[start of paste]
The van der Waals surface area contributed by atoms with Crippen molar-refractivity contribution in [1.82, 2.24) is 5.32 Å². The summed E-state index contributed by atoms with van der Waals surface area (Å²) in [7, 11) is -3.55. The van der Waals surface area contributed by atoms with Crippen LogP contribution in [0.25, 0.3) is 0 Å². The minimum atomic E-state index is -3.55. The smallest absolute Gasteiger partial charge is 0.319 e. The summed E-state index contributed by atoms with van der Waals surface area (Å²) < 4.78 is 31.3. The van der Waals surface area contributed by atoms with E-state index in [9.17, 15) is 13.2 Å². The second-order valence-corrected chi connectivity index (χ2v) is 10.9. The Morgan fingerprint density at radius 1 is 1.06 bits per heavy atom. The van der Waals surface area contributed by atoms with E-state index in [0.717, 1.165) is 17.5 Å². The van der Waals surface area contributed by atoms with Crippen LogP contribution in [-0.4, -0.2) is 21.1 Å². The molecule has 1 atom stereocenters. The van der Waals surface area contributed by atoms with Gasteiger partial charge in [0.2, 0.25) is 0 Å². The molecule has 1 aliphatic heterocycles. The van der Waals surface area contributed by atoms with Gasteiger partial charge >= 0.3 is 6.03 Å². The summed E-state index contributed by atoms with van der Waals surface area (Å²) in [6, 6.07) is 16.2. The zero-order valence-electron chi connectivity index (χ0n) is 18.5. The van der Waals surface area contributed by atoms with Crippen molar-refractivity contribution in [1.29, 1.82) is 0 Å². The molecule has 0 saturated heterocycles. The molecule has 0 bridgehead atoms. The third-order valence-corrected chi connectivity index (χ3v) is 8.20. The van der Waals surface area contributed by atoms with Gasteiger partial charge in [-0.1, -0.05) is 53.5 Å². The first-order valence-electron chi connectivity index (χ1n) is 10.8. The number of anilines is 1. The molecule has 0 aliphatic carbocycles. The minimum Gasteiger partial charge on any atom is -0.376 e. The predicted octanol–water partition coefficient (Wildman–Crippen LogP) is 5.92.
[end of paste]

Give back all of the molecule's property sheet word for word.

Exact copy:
The van der Waals surface area contributed by atoms with Crippen molar-refractivity contribution in [1.82, 2.24) is 5.32 Å². The summed E-state index contributed by atoms with van der Waals surface area (Å²) in [7, 11) is -3.55. The van der Waals surface area contributed by atoms with Crippen LogP contribution in [0.25, 0.3) is 0 Å². The minimum atomic E-state index is -3.55. The smallest absolute Gasteiger partial charge is 0.319 e. The summed E-state index contributed by atoms with van der Waals surface area (Å²) < 4.78 is 31.3. The van der Waals surface area contributed by atoms with E-state index in [9.17, 15) is 13.2 Å². The second-order valence-corrected chi connectivity index (χ2v) is 10.9. The Morgan fingerprint density at radius 1 is 1.06 bits per heavy atom. The van der Waals surface area contributed by atoms with E-state index in [0.717, 1.165) is 17.5 Å². The van der Waals surface area contributed by atoms with Crippen LogP contribution in [-0.4, -0.2) is 21.1 Å². The molecule has 1 atom stereocenters. The van der Waals surface area contributed by atoms with Gasteiger partial charge in [0.2, 0.25) is 0 Å². The molecule has 1 aliphatic heterocycles. The van der Waals surface area contributed by atoms with Gasteiger partial charge >= 0.3 is 6.03 Å². The summed E-state index contributed by atoms with van der Waals surface area (Å²) in [6, 6.07) is 16.2. The zero-order valence-electron chi connectivity index (χ0n) is 18.5. The van der Waals surface area contributed by atoms with Crippen molar-refractivity contribution in [1.29, 1.82) is 0 Å². The molecule has 0 saturated heterocycles. The molecule has 0 bridgehead atoms. The third-order valence-corrected chi connectivity index (χ3v) is 8.20. The van der Waals surface area contributed by atoms with Gasteiger partial charge in [-0.1, -0.05) is 53.5 Å². The first-order valence-electron chi connectivity index (χ1n) is 10.8. The number of anilines is 1. The molecule has 0 aliphatic carbocycles. The minimum Gasteiger partial charge on any atom is -0.376 e. The predicted octanol–water partition coefficient (Wildman–Crippen LogP) is 5.92.